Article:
When my daughter was nearly 6 weeks old, we flew to Sydney so she could meet grandparents, great grandparents, aunts and uncles and family friends. It was a lovely trip. Unfortunately, she was exposed to Pertussis (Whooping Cough), probably at the airport or on the flight on the way home. Two weeks later she developed a cough which steadily got worse over the next couple of weeks.*
A at about 6 weeks old
After several trips to the GP and many phone calls to Nurse-on-Call, we eventually ended up in the Children's Hospital in an isolation ward for a few nights so that her symptoms could be managed. The GP didn't pick it up because the symptoms look so different in an infant compared to an older child or adult. As infants don't have the muscle strength to do the characteristic cough, when it gets severe enough they stop breathing instead. As a parent, it's incredibly distressing to witness, and requires being on high alert ALL the time so that you can sit the baby up during a coughing fit to try to keep their airways clear. The only treatment available for Pertussis is a course of antibiotics, which limits the contagious period to 5 days from the beginning of the course of antibiotics (as opposed to 3 weeks if left untreated). It does nothing to treat the symptoms, which need to be constantly monitored and managed.
In the last couple of weeks, a five week old baby in South Australia died as a result of Pertussis. This was apparently the fourth infant in Australia to die in the last 12 months, when typically in this country, there is only one Pertussis related death each year. The disease is not life threatening for most people over the age of 12 months (though when my sister had it a few years ago, she broke a rib with all the coughing), but in small babies they don't have the strength to cough as effectively, which means their airways can be compromised, and they can end up too exhausted to feed which further reduces their strength, which can spiral down into a very bad place to be. Fortunately, if you make it past the worst of it about 2 weeks after the cough first appears, there are no lasting side effects once the 3 month (very) gradual recovery is complete.
We were lucky. My daughter's case was considered 'moderate', which meant she didn't get to the point of needing to be tube-fed and only had oxygen waved over her face during a coughing fit rather than it being attached permanently. Thankfully she was a great feeder from birth, and consequently a fatty-boom-sticks which I suspect put her in a more resilient position to start with than many babies often are. She is now completely healthy, and amazingly, given the levels of adult anxiety she was exposed to while she was sick, is a joyful, carefree, adventurous little thing. It doesn't seem to have had any long term impact.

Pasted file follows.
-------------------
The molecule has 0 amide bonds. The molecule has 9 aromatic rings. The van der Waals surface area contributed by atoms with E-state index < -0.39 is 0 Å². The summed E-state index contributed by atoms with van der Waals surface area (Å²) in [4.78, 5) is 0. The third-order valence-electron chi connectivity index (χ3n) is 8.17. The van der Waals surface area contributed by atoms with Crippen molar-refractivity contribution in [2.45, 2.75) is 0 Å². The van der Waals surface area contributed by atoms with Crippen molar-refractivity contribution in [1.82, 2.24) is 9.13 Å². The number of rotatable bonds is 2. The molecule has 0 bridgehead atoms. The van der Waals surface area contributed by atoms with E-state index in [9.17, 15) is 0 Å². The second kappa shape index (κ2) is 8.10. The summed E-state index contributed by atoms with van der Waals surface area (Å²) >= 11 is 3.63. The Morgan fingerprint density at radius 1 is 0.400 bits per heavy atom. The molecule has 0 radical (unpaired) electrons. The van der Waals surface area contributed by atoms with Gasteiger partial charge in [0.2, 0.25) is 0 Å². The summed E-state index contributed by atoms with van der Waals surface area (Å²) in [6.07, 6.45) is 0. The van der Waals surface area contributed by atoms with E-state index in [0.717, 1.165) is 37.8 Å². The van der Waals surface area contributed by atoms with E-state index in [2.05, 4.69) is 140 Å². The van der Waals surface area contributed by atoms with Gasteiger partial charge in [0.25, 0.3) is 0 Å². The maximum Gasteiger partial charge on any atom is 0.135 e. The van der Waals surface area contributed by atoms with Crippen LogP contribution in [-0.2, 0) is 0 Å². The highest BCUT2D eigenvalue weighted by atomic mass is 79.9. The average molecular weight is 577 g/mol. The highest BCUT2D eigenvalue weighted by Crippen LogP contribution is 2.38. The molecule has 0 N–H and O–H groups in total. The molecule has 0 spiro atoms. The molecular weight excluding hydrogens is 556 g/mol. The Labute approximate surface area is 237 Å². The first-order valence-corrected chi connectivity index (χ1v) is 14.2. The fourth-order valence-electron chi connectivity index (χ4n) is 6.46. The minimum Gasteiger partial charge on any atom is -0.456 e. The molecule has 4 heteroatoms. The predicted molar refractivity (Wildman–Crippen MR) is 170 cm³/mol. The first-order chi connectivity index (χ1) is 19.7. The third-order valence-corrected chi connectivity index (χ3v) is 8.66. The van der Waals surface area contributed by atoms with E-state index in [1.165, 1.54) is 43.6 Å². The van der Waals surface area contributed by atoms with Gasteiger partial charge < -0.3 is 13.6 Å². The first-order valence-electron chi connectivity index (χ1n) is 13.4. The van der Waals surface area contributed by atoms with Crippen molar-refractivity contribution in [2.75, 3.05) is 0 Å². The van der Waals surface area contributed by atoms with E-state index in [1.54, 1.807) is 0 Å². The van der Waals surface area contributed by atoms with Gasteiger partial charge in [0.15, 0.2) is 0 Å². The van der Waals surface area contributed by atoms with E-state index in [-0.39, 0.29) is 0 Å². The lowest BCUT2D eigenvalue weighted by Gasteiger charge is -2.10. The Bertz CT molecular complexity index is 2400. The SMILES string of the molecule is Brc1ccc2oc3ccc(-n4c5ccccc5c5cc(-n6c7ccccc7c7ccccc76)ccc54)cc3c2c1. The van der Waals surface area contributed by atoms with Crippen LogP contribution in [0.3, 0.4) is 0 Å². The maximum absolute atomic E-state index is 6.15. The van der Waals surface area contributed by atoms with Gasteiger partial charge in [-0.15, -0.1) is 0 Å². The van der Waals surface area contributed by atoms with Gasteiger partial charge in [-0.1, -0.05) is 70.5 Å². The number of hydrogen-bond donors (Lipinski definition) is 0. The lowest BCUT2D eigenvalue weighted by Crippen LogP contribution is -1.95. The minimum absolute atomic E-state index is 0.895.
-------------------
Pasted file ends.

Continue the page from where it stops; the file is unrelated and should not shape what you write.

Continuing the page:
But now we're about to have another baby. And the rate of Pertussis in the community is again significantly higher than normal. And I'm feeling slightly paranoid. I REALLY don't want this child to get it. I'm not sure I could be as together if it happened again - I know a lot more about it and the potential consequences now than I did last time! Sometimes lack of knowledge is a good thing... We WILL vaccinate this child**, but it will still be completely unprotected for the first 8 weeks of life.
The conversation with my rational brain goes something like this:
My SIL had a baby 2 months ago and when they left the hospital they were advised that, in addition to ensuring that any adults who were likely to have regular contact with her (like parents and grandparents***) were up to date with their vaccinations, to keep her away from public places, especially those with air conditioning (like shopping centres). My advice at the time was to be cautious and sensible but that they couldn't let the unlikely possibility shut them in the house for the first 8 weeks! Obviously that applies to us, too!
Here is a sample of the conversation with my slightly less rational brain:
Our daughter caught it in one of those public place scenarios!! We can't go anywhere public then!! Well at least not to the shops. Or church. Or cafes. And only people who are up to date with their vaccinations can come into our house!! And so on...
There's got to be some kind of middle ground here! Listening too closely to my irrational brain is a recipe for serious mental health issues. However, it's not completely crazy. I suspect that not being cautious enough and getting into the same situation again would result in psychological catastrophe too. Obviously, we won't be going anywhere near airports or public transport for the first few weeks of life (been there, done that, outcome not good). The question is: Where do we draw the line? When does caution become paranoia? What do you think?
*She was vaccinated, but babies don't receive their first lot until they're 8 weeks old, by which stage she'd already picked it up.
**I know there are many people who don't agree with vaccination, but it's something that we're committed to, especially in this situation.
***Babies typically pick it up from parents or grandparents who have not been vaccinated in the last 5 years. Most adults don't realise the vaccinations they received as children or teenagers have well and truly lost their effectiveness! And most adults who have Pertussis often don't get diagnosed until after they're no longer contagious, because it's the fact that it lingers for such a long time that often results in a diagnosis being made.